Wednesday, March 16, 2016

Palm Beach County Violating Sunshine Laws? Not enough public comment opportunities, litigants say

Palm Beach County is being sued for limiting comment on all consent agenda items to three minutes, no matter how much money is at issue on how many consent agenda items

Our Sunshine-violating City of St. Augustine is far worse than Palm Beach County:

Our Sunshine violating City of St. Augustine, run by cognitive misers, allows NO public comment on ANY items other than second ordinance readings. No comment on critical first readings. No comment on resolutions. No comment on staff and outside reports. No comment on commissioner comments. Everything else must be scrunched into three minutes at the beginning of the meeting. St. Augustine Beach, St. Johns County and our Mosquito Control District allow public comment on every single agenda item.

Repressive rude rebarbative City of St. Augustine rules limiting public comment date back to City Manager WILLIAM BARRY HARRIS, who retaliated against public comment as a result of our concerns about his dumping a landfill in a lake.

In the words of U.S. Supreme Court Justice Oliver Wendell Holmes, Jr., it is "revolting" to have "no better reason for a rule of law than that it was laid down in the time of Henry IV."

Lawsuit accuses Palm Beach County of violating open government laws
Skyler Swisher
Sun Sentinel

Two regular speakers at Palm Beach County Commission meetings have filed a lawsuit that accuses commissioners of violating the state's open government laws by limiting public comment.

Alex Larson and Fane Lozman, two residents who frequently comment at meetings, filed the lawsuit Wednesday in Palm Beach County Circuit Court.

Items involving large expenditures are often placed on the consent agenda, and citizens are limited in speaking on those items, Larson said Monday.

The consent agenda is considered to be a collection of noncontroversial items requiring limited discussion that are approved in a single vote.

The public is given three minutes to speak on each agenda item. But the consent agenda is considered one item, and speakers can't address each item individually, Larson said. They are limited to three minutes total, even if they want to speak on multiple items.

"They don't want to hear from the public," Larson said. "It's frustrating to see that much money flying through our hands, and no one says a word."

In the lawsuit, Larson asks for consent agenda items to be placed on the regular agenda or for the rules to be changed to allow for comment for each item on the consent agenda.

County Attorney Denise Nieman said her office does not comment on pending litigation. Palm Beach County Mayor Mary Lou Berger could not be reached for comment Monday.

After being elected county mayor, Berger proposed eliminating public comment during board workshops and ending night meetings not required by law.

Berger said at the time few people attend night meetings, and the public has an opportunity to discuss workshop items at regular commission meetings.

Lozman, who joined Larson in the suit, won a case against the city of Riviera Beach in 2013 that was heard by the U.S. Supreme Court.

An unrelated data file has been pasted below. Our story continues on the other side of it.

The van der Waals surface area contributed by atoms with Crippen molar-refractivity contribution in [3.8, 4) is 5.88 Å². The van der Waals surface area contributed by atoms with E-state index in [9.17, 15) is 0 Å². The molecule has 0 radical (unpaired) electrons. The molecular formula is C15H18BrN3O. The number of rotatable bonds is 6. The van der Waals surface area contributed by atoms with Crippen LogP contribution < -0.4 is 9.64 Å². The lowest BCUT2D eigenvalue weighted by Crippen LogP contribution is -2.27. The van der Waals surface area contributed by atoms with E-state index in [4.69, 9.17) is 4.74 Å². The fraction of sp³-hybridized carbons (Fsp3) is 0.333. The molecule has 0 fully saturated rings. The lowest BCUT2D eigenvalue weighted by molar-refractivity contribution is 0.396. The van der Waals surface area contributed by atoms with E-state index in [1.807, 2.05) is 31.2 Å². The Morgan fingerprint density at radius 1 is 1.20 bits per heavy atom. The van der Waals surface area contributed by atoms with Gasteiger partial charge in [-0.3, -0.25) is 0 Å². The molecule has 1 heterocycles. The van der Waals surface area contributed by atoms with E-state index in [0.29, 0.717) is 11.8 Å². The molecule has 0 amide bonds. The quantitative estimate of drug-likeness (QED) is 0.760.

The high court ruled that Lozman's floating home was not a boat that could be seized under maritime law as the city argued., 561-243-6634 or @SkylerSwisher

Copyright © 2016, Sun Sentinel

Palm Beach County attorney advises commission to not limit public comment
Skyler Swisher
Sun Sentinel
Palm Beach County attorney advises commissioners not to limit public comment

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Palm Beach County's attorney is recommending commissioners not restrict public comment during meetings.

The commission is set to review Tuesday a proposal to end public comment during workshop meetings. These sessions are intended to be a forum for commissioners to learn about and discuss issues facing the county.

County Attorney Denise Nieman is recommending the commission not change the rules for public comments because it's possible votes could occur in a workshop. Speakers are given up to three minutes per agenda item to address the commission.

"There may be a time when a motion during a workshop is desirable, at which point public participation may be legally required," Nieman wrote in a memo to commissioners.

Commissioners are set to consider another proposal eliminating night meetings that are not required by state law.

County Mayor Mary Lou Berger introduced both of those proposals when she was named to the ceremonial county mayor post in November.

Berger said the public would still have a chance to speak on matters discussed in workshops at regular meetings. She wanted to end night meetings because they aren't well attended by the public, and many of her constituents are older and don't drive at night.

Last week, two regular public speakers — Alex Larson and Fane Lozman — sued the county and accused the commission of violating open government laws.

In the complaint, they argued the commission doesn't provide enough time for people to comment on items on the consent agenda.

The consent agenda is supposed to be a list of noncontroversial items but often large public expenditures are placed there, Larson said., 561-243-6634 or @SkylerSwisher

Copyright © 2016, Sun Sentinel

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